Ololade Okito

Parents of older, healthier newborns with less social support less resilient

Ololade Okito

“We know that having a child hospitalized in the NICU can be a high-stress time for families,” says Ololade Okito, M.D., lead author of the cross-sectional study. “The good news is that as parental resiliency scores rise, we see a correlation with fewer symptoms of depression and anxiety.

Parents of older, healthier newborns who had less social support were less resilient during their child’s hospitalization in the neonatal intensive care unit (NICU), a finding that correlates with more symptoms of depression and anxiety, according to Children’s research presented during the Pediatric Academic Societies 2019 Annual Meeting.

Resiliency is the natural born, yet adaptable ability of people to bounce back in the face of significant adversity. Published research indicates that higher resilience is associated with reduced psychological distress, but the phenomenon had not been studied extensively in parents of children hospitalized in a NICU.

“We know that having a child hospitalized in the NICU can be a high-stress time for families,” says Ololade Okito, M.D., lead author of the cross-sectional study. “The good news is that as parental resiliency scores rise, we see a correlation with fewer symptoms of depression and anxiety. Parents who feel they have good family support also have higher resilience scores.”

The project is an offshoot of a larger study examining the impact of peer mentoring by other NICU parents who have experienced the same emotional rollercoaster ride as their tiny infants sometimes thrived and other times struggled.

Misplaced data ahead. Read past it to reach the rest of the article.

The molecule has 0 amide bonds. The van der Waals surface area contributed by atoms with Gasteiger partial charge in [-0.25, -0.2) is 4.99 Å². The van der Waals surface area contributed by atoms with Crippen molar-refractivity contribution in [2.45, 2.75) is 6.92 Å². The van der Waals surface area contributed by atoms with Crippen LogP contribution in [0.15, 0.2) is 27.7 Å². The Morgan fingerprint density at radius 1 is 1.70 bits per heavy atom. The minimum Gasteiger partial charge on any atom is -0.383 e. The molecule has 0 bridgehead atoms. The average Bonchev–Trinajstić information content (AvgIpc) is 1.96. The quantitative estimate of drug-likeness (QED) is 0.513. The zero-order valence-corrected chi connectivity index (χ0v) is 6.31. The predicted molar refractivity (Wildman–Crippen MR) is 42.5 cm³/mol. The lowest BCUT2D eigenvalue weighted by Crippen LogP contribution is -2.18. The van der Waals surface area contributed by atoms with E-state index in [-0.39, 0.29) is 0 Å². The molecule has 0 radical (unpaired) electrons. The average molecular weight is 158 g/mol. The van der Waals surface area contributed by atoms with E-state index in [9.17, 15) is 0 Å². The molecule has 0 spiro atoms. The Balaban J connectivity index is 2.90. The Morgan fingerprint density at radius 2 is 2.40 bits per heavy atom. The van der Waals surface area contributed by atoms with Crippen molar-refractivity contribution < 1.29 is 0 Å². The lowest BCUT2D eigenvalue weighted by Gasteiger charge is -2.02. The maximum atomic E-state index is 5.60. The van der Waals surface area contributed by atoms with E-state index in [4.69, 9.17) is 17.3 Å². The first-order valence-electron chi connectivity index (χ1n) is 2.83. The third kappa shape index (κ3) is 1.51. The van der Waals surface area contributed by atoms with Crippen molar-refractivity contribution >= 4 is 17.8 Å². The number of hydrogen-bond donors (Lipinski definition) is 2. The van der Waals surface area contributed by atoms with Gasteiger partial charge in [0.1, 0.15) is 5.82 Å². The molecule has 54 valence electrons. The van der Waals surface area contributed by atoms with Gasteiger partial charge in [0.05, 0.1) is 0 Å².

The research team enrolled 35 parents whose newborns were 34 weeks gestation and younger and administered a battery of validated surveys, including:

Forty percent of these parents had high resilience scores; parents whose infants were a mean of 27.3 gestational weeks and who had more severe health challenges reported higher resilience. Another 40% of these parents had elevated depressive symptoms, while 31% screened positive for anxiety. Parental distress impairs the quality of parent-child interactions and long-term child development, the research team writes.

“Higher NICU-related stress correlates with greater symptoms of depression and anxiety in parents,” says Lamia Soghier, M.D., MEd, medical director of Children’s neonatal intensive care unit and the study’s senior author. “Specifically targeting interventions to these parents may help to improve their resilience, decrease the stress of parenting a child in the NICU and give these kids a healthier start to life.”

Pediatric Academic Societies 2019 Annual Meeting presentation

  • “Parental resilience and psychological distress in the neonatal intensive care unit (PARENT) study”
    • Tuesday, April 30, 2019, 7:30 a.m. (EST)

Ololade Okito, M.D., lead author; Yvonne Yui, M.D., co-author; Nicole Herrera, MPH, co-author; Randi Streisand, Ph.D., chief, Division of Psychology and Behavioral Health, and co-author; Carrie Tully, Ph.D., clinical psychologist and co-author; Karen Fratantoni, M.D., MPH, medical director, Complex Care Program, and co-author; and Lamia Soghier, M.D., MEd, medical unit director, neonatal intensive care unit, and senior author; all of Children’s National.